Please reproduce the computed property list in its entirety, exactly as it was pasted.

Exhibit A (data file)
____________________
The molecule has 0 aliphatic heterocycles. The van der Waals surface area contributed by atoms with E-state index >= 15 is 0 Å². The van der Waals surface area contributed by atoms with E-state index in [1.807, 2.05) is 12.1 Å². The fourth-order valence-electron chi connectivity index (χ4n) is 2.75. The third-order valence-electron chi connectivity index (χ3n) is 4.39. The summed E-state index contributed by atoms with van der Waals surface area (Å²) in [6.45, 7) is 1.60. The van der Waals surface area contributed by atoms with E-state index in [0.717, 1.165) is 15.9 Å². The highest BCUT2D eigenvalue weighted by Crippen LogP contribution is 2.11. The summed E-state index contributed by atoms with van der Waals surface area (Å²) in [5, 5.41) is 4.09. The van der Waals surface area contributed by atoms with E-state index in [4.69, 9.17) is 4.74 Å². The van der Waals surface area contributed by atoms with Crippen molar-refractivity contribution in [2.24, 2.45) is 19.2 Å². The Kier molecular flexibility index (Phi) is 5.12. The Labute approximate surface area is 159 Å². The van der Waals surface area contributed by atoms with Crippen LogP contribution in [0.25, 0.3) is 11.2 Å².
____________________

The molecule has 0 aliphatic heterocycles. The van der Waals surface area contributed by atoms with E-state index >= 15 is 0 Å². The van der Waals surface area contributed by atoms with E-state index in [1.807, 2.05) is 12.1 Å². The fourth-order valence-electron chi connectivity index (χ4n) is 2.75. The third-order valence-electron chi connectivity index (χ3n) is 4.39. The summed E-state index contributed by atoms with van der Waals surface area (Å²) in [6.45, 7) is 1.60. The van der Waals surface area contributed by atoms with E-state index in [0.717, 1.165) is 15.9 Å². The highest BCUT2D eigenvalue weighted by Crippen LogP contribution is 2.11. The summed E-state index contributed by atoms with van der Waals surface area (Å²) in [5, 5.41) is 4.09. The van der Waals surface area contributed by atoms with E-state index in [4.69, 9.17) is 4.74 Å². The van der Waals surface area contributed by atoms with Crippen molar-refractivity contribution in [2.24, 2.45) is 19.2 Å². The Kier molecular flexibility index (Phi) is 5.12. The Labute approximate surface area is 159 Å². The van der Waals surface area contributed by atoms with Crippen LogP contribution in [0.25, 0.3) is 11.2 Å².